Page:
XRP is a security
If XRP is classified as a security, the first thing that will happen is that there will be a massive FUD in the community and the price might take a steep decline, but the use case for XRP will remain the same nonetheless.
Clayton’s “no comment” response on XRP could mean that the asset is under investigation, and Bakkt recently showed interest in listing cryptocurrencies other than Bitcoin, knowing that Bakkt is backed by the parent company ICE and conveniently owns New York Stock Exchange. If we put two and two together, it could mean that SEC might be waiting for Bakkt to launch. But then again, this is pure speculation and most of all, this is a big if.
Furthermore, as per the SEC’s rules, XRP will be delisted from all the cryptocurrency exchanges and the legal framework governing securities would mean that Ripple would have to comply with the fiduciary obligations to their so-called shareholder. Significantly, a security classification would be a disaster for Ripple because, as per the US SEC security laws, hodling XRP would come with an entitlement to ownership, income, dividends, interest etc.
Although the above situation sounds grim it could also be a safe haven for XRP and Ripple as they will now be backed by the SEC and hence create a conducive trust-atmosphere around the asset, which could trigger investments by major institutions who wouldn’t otherwise invest in cryptocurrencies.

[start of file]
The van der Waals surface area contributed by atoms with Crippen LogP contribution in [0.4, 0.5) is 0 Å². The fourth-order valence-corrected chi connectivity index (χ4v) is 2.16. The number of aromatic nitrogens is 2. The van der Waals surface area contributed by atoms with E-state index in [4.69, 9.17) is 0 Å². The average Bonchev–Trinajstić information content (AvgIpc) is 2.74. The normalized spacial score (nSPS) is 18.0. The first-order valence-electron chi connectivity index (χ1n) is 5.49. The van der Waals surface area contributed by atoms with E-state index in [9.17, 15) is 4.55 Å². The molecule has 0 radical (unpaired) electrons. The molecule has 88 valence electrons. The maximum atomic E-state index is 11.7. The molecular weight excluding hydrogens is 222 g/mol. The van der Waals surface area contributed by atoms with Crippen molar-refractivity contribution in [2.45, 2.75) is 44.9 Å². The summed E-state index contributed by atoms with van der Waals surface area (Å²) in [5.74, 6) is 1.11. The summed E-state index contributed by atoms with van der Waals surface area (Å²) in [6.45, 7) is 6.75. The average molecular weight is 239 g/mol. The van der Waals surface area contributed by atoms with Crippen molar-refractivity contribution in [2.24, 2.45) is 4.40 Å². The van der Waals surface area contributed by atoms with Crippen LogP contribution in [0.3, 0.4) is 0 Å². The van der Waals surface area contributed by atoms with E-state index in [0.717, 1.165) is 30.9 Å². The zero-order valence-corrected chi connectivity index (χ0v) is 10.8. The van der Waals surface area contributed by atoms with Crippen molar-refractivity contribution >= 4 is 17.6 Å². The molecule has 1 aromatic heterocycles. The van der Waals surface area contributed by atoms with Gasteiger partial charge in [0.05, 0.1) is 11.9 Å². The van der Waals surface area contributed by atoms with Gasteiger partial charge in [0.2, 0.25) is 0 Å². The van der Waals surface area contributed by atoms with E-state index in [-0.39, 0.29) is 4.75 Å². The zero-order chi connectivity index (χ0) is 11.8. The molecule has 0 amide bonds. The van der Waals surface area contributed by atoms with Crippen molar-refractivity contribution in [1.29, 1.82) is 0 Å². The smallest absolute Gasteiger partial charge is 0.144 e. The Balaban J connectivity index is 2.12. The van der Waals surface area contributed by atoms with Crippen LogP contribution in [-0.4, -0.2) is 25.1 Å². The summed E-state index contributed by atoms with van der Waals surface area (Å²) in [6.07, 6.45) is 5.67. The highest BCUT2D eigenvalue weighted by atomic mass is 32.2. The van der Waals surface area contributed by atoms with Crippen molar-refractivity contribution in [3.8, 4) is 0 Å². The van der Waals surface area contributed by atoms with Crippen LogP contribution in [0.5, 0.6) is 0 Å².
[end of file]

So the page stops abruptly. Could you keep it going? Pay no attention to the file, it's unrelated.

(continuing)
XRP is not a security
If the SEC rules that XRP is not a security and just another utility, the workings of XRP wouldn’t change, and all the FUD surrounding XRP and Ripple and the creation of XRP would be done with once and for all.
The upside of not being classified as a security could cause ripples [pun intended] in the XRP community and cause the prices to spike and hence push mass adoption of XRP and more partnerships with Ripple.
Institutional investors would invest in it no matter what its classified as, and instead of buying it from securities exchange they would buy it from exchanges like Binance, Coinbase or OTC.
Moreover, it would reduce the regulatory uncertainty in the space and lead to more investments in the asset.
Subscribe to AMBCrypto’s Newsletter
SendFriend goes live in New Jersey; prepared to take on a $11 billion remittance corridor with Ripple